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Int J Oncol. 2014 Aug;45(2):619-28. doi: 10.3892/ijo.2014.2431. Epub 2014 May 9.

Integrated analysis of long non-coding RNAs and mRNA expression profiles reveals the potential role of lncRNAs in gastric cancer pathogenesis.

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  • 1Key Laboratory of Laboratory Medical Diagnostics, Ministry of Education, Chongqing Medical University, Chongqing 400016, P.R. China.
  • 2The Second Clinical Medical College, Jinan University, Shenzhen People's Hospital, Shenzhen 518020, Guangdong, P.R. China.

Abstract

Long non-coding RNAs (lncRNAs) have been shown to play a critical role in cancer biology and are frequently aberrantly expressed. Despite their important role in pathology, little is known mechanistically regarding their role in gastric cancer (GC) pathogenesis. To characterize the role of lncRNAs in GC pathogenesis, 8 paired human GC tissue samples and matched adjacent normal tissue were examined. Large scale expression profiling of lncRNA and mRNA was performed utilizing microarray technology and validated by qPCR. Differentially expressed lncRNAs were subjected to bioinformatic analysis to predict target genes, followed by the integration of differentially expressed mRNA data and GO and network analysis to further characterize potential interactions. In our study, 2,621 lncRNAs and 3,121 mRNAs were identified to be differentially expressed (≥2.0-fold change) in GC samples relative to their matched counterparts. lncRNA target prediction revealed the presence of 221 potential lncRNA-mRNA target pairs for the 75 differentially expressed lncRNAs and 60 differentially expressed genes. KEGG pathway analysis showed that these target genes were significantly enriched in 7 different pathways, of which the p53 signaling pathway was the most significant and has been previously implicated in GC pathogenesis. Construction of a lncRNA-mRNA correlation network revealed 10 differentially expressed lncRNAs potentially regulating the p53 signaling pathway. Overall, this is the first study perform global expression profiling of lncRNAs and mRNAs relating to GC. These results may provide important information for further insights into the pathogenesis of GC and provide potential targets for future therapeutics.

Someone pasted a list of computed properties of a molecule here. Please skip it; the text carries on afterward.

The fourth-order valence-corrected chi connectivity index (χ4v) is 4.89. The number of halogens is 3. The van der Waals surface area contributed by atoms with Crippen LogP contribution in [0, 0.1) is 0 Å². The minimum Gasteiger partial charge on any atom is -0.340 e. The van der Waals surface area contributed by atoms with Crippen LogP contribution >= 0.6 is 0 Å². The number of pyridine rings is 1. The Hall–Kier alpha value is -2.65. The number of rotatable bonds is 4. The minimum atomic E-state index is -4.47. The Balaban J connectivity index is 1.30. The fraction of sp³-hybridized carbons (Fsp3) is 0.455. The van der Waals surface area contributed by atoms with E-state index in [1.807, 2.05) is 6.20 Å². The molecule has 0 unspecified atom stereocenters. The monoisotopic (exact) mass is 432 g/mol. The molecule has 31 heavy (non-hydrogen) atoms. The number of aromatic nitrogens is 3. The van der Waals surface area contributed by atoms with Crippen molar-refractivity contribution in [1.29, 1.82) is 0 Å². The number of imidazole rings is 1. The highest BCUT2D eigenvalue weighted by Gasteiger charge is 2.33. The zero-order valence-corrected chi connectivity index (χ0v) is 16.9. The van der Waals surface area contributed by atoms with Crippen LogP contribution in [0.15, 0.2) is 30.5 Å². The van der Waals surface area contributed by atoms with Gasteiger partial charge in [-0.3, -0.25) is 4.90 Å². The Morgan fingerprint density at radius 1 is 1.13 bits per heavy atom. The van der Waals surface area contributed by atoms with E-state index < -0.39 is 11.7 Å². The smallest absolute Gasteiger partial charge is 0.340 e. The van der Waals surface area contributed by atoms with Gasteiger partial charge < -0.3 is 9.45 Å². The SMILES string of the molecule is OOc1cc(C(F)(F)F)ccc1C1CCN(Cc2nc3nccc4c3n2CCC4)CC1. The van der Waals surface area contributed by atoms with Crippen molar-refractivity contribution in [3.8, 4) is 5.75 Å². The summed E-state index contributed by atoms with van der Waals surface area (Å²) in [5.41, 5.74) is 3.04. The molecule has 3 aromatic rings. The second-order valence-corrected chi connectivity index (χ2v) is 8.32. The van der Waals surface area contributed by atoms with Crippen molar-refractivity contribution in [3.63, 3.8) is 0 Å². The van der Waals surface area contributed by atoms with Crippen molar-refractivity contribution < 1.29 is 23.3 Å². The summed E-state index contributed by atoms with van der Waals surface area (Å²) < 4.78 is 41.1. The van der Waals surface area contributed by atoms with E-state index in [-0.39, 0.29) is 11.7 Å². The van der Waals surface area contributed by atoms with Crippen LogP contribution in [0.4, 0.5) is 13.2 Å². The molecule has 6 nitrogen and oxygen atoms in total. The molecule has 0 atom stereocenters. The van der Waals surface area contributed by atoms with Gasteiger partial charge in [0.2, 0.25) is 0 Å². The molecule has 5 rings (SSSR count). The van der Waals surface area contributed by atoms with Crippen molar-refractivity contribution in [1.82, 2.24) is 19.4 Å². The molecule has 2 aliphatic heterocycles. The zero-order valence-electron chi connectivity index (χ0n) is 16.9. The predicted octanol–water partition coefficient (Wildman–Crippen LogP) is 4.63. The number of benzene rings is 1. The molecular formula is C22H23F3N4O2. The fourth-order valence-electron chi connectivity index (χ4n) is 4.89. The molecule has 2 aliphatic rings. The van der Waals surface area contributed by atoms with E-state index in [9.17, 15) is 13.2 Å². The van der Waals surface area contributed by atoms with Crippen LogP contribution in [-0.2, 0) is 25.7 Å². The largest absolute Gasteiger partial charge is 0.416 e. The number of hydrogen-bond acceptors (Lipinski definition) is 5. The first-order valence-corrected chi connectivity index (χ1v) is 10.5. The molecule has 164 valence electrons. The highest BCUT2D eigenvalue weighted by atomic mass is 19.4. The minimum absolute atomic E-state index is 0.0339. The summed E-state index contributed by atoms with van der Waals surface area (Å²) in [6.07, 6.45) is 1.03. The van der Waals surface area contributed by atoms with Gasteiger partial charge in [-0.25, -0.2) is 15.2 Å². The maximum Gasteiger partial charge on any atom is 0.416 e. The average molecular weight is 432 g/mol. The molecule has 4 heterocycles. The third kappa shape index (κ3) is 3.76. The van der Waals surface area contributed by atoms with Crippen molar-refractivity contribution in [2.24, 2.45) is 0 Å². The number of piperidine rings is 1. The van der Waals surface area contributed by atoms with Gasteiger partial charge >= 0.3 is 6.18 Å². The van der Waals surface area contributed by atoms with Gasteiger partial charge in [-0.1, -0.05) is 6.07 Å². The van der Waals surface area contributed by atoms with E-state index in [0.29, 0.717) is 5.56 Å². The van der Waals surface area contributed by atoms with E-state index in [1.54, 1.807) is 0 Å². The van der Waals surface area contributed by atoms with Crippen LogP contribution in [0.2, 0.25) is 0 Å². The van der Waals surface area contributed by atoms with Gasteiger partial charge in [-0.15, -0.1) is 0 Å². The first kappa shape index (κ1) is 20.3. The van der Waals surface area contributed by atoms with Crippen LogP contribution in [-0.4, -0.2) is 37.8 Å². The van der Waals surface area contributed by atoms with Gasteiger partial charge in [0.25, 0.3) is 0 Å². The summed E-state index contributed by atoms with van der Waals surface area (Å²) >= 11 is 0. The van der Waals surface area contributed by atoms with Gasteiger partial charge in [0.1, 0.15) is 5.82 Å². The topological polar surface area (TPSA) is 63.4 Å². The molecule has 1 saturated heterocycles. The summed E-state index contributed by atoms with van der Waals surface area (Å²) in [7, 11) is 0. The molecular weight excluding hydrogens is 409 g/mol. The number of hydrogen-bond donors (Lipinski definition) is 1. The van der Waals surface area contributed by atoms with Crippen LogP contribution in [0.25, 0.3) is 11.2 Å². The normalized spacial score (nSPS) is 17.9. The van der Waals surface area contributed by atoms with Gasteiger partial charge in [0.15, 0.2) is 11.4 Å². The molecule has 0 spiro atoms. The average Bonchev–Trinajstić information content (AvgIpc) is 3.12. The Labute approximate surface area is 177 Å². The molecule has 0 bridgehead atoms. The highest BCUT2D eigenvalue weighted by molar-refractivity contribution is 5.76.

PMID:
24819045
[PubMed - in process]
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